Observing teaching practices to help teachers

Sharing knowledge of what works in education

Teachers and their students in a primary school classroom in Niger. Credit: AFD / Jean-Claude Galandrin

In Burkina Faso, a team of researchers armed with cameras, microphones and notepads, sits quietly at the back of classrooms, taking extensive notes. The research program is called OPERA from its French acronym, which translates to: Observing teaching practices in relations to learning.

The research wants to capture all interactions between teachers and students in a classroom and draw lessons of what works well and what doesn’t. The findings will be shared with teachers, both at teacher training institutions and during in-service support.

Teachers will be encouraged to draw their own conclusions based on the feedback received, and decide how to adapt their teaching style to obtain the best possible results.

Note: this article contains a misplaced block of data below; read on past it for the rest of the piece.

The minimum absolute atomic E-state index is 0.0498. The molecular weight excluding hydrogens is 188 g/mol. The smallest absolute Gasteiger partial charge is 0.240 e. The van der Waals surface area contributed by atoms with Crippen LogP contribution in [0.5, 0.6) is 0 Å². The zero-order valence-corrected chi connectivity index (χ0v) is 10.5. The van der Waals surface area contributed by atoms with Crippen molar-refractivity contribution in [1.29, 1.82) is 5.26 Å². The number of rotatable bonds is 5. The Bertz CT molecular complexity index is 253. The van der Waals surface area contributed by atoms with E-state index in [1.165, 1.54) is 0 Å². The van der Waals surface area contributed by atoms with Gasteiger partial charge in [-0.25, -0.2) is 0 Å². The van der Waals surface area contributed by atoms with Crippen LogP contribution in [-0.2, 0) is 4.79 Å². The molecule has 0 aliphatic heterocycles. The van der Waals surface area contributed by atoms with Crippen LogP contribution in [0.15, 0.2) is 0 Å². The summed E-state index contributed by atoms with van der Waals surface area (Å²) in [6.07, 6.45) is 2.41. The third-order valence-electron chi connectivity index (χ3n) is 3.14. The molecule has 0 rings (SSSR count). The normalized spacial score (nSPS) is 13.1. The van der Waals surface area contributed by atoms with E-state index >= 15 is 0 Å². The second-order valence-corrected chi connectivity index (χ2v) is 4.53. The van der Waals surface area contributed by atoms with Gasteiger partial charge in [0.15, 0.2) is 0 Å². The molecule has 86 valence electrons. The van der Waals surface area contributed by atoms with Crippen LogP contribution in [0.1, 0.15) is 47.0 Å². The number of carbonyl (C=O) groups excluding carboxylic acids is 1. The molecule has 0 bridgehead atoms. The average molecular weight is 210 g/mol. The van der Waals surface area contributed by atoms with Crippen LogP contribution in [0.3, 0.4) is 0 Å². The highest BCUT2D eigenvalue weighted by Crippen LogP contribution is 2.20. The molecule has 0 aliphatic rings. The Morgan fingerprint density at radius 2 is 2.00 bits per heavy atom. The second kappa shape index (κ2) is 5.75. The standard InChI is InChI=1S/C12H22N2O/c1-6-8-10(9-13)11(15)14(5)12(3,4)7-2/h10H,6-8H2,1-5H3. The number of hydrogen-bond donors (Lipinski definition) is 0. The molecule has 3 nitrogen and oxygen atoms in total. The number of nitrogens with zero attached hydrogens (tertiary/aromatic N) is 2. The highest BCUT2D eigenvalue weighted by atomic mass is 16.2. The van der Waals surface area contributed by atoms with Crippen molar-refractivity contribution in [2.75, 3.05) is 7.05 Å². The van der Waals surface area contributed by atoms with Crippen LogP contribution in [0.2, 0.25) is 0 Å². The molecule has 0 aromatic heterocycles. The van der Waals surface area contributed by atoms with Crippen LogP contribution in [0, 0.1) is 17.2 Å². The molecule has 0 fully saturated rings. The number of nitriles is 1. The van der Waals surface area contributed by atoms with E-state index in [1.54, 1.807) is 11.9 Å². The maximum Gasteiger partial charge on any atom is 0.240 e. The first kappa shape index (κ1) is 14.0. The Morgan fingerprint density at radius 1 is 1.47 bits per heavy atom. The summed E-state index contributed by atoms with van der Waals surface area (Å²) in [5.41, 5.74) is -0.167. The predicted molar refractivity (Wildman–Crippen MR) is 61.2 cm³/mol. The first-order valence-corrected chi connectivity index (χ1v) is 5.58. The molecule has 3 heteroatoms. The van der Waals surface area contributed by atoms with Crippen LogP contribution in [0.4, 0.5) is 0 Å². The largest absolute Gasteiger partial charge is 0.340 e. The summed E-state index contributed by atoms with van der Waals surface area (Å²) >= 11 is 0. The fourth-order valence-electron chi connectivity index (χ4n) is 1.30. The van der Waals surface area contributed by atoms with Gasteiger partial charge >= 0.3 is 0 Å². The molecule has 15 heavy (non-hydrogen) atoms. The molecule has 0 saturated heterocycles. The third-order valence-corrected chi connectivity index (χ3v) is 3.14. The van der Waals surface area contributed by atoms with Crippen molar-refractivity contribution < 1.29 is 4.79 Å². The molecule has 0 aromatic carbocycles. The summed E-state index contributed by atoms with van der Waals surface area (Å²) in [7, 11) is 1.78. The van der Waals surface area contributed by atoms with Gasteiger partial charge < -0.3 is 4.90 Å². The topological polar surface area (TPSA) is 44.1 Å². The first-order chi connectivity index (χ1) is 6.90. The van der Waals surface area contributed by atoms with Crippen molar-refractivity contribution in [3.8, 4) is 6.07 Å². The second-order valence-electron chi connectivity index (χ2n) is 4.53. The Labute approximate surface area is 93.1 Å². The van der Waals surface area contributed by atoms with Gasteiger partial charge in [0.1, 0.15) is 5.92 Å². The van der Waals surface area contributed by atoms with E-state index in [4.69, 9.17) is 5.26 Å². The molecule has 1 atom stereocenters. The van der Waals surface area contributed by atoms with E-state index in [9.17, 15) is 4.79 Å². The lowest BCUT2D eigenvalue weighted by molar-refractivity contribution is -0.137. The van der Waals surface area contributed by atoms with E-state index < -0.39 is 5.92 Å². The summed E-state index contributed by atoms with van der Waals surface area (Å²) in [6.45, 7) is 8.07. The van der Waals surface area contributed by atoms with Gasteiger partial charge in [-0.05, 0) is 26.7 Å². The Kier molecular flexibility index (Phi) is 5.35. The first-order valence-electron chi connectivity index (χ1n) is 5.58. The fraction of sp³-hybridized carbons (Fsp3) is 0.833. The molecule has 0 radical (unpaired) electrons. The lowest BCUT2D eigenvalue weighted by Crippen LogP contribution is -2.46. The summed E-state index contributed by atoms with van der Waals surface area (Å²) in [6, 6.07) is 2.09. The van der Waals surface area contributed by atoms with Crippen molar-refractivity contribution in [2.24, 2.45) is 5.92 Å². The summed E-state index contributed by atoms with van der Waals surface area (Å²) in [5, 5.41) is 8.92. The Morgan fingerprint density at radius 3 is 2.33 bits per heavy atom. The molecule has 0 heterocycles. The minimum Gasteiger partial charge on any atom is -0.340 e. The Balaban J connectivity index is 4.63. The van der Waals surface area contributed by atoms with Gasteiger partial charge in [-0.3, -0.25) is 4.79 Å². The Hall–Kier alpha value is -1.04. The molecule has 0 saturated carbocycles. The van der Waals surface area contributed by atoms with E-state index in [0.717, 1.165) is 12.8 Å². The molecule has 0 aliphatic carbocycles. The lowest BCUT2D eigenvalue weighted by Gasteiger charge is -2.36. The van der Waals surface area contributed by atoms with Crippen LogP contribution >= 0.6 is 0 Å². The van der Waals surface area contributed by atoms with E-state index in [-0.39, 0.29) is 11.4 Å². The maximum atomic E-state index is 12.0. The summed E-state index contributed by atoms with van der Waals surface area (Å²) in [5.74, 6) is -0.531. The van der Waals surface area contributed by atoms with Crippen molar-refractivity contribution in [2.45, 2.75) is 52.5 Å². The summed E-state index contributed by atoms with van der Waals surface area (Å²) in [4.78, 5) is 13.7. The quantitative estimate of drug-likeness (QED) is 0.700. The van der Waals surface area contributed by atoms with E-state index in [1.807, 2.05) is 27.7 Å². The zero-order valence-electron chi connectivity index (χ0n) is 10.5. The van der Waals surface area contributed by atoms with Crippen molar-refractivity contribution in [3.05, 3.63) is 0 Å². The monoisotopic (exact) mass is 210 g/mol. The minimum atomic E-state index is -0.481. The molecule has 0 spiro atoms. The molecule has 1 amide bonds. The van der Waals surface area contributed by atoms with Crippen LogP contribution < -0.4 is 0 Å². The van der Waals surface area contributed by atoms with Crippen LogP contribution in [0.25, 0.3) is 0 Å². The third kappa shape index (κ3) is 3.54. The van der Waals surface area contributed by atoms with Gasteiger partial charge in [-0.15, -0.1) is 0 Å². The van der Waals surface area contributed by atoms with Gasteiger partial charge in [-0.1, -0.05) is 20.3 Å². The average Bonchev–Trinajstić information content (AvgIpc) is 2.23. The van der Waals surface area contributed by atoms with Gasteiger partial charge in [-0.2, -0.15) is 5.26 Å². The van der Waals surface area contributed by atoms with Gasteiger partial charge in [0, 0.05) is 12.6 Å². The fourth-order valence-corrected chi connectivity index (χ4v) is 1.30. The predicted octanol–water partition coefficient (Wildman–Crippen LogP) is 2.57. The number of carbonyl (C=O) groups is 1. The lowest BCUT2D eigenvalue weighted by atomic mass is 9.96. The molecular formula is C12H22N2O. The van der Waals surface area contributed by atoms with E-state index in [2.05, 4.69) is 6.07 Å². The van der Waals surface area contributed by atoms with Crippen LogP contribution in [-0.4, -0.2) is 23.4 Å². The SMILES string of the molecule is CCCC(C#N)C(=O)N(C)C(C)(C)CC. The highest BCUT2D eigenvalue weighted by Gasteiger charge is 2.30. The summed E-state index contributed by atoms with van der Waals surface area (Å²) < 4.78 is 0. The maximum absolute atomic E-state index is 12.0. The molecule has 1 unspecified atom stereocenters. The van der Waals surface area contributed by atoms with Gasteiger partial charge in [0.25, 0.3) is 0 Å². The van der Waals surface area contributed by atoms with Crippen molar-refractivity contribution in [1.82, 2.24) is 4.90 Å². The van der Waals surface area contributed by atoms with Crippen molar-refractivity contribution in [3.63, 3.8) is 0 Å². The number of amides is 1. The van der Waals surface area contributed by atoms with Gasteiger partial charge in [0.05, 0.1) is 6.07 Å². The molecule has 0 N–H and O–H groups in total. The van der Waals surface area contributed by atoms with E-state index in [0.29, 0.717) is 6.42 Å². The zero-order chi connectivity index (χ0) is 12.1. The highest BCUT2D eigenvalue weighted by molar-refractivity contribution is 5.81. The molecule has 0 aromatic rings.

The team was led by Nacuzon Sall and Marguerite Altet and the research is part of a grant from the Global Partnership for Education’s Global and Regional Activities program.

With a budget of $31 million, the Global and Regional Activities program has supported 15 research activities since 2013 led by a variety of partners. The three themes of the program are learning outcomes and quality education, education financing and systems building, and out-of-school children, access and equity.

Through this program, the Global Partnership promotes the systematic development of knowledge, which can help partners apply evidence-based good practices to resolve the education challenges they face.

Author(s)

The Global Partnership for Education Secretariat is headquartered in Washington DC and has approximately 100 staff. The Secretariat provides administrative and operational support to all its partners including 65 developing...

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